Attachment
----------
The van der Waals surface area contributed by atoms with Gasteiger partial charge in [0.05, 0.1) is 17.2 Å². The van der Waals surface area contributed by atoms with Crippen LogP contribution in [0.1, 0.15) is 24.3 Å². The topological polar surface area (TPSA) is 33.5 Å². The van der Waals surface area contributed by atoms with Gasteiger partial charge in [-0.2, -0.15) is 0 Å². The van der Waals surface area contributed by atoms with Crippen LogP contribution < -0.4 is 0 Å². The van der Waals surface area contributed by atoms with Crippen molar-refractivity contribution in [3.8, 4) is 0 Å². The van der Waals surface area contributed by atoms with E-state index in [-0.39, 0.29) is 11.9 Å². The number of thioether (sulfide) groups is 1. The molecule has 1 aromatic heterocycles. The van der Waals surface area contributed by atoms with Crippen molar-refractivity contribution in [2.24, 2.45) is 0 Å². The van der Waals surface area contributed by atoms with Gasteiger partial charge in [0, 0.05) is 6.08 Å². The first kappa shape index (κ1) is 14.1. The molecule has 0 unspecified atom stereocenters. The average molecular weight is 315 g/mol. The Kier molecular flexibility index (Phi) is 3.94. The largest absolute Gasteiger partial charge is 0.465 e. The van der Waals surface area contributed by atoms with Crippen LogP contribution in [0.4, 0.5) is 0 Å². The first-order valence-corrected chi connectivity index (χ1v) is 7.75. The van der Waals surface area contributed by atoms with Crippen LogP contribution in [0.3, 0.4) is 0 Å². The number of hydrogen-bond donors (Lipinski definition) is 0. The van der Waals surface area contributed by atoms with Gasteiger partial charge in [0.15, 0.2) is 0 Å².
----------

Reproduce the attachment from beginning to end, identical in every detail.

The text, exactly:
The van der Waals surface area contributed by atoms with Gasteiger partial charge in [0.05, 0.1) is 17.2 Å². The van der Waals surface area contributed by atoms with Crippen LogP contribution in [0.1, 0.15) is 24.3 Å². The topological polar surface area (TPSA) is 33.5 Å². The van der Waals surface area contributed by atoms with Gasteiger partial charge in [-0.2, -0.15) is 0 Å². The van der Waals surface area contributed by atoms with Crippen LogP contribution < -0.4 is 0 Å². The van der Waals surface area contributed by atoms with Crippen molar-refractivity contribution in [3.8, 4) is 0 Å². The van der Waals surface area contributed by atoms with E-state index in [-0.39, 0.29) is 11.9 Å². The number of thioether (sulfide) groups is 1. The molecule has 1 aromatic heterocycles. The van der Waals surface area contributed by atoms with Crippen molar-refractivity contribution in [2.24, 2.45) is 0 Å². The van der Waals surface area contributed by atoms with Gasteiger partial charge in [0, 0.05) is 6.08 Å². The first kappa shape index (κ1) is 14.1. The molecule has 0 unspecified atom stereocenters. The average molecular weight is 315 g/mol. The Kier molecular flexibility index (Phi) is 3.94. The largest absolute Gasteiger partial charge is 0.465 e. The van der Waals surface area contributed by atoms with Crippen LogP contribution in [0.4, 0.5) is 0 Å². The first-order valence-corrected chi connectivity index (χ1v) is 7.75. The van der Waals surface area contributed by atoms with Crippen LogP contribution in [0.3, 0.4) is 0 Å². The number of hydrogen-bond donors (Lipinski definition) is 0. The van der Waals surface area contributed by atoms with Gasteiger partial charge in [0.15, 0.2) is 0 Å².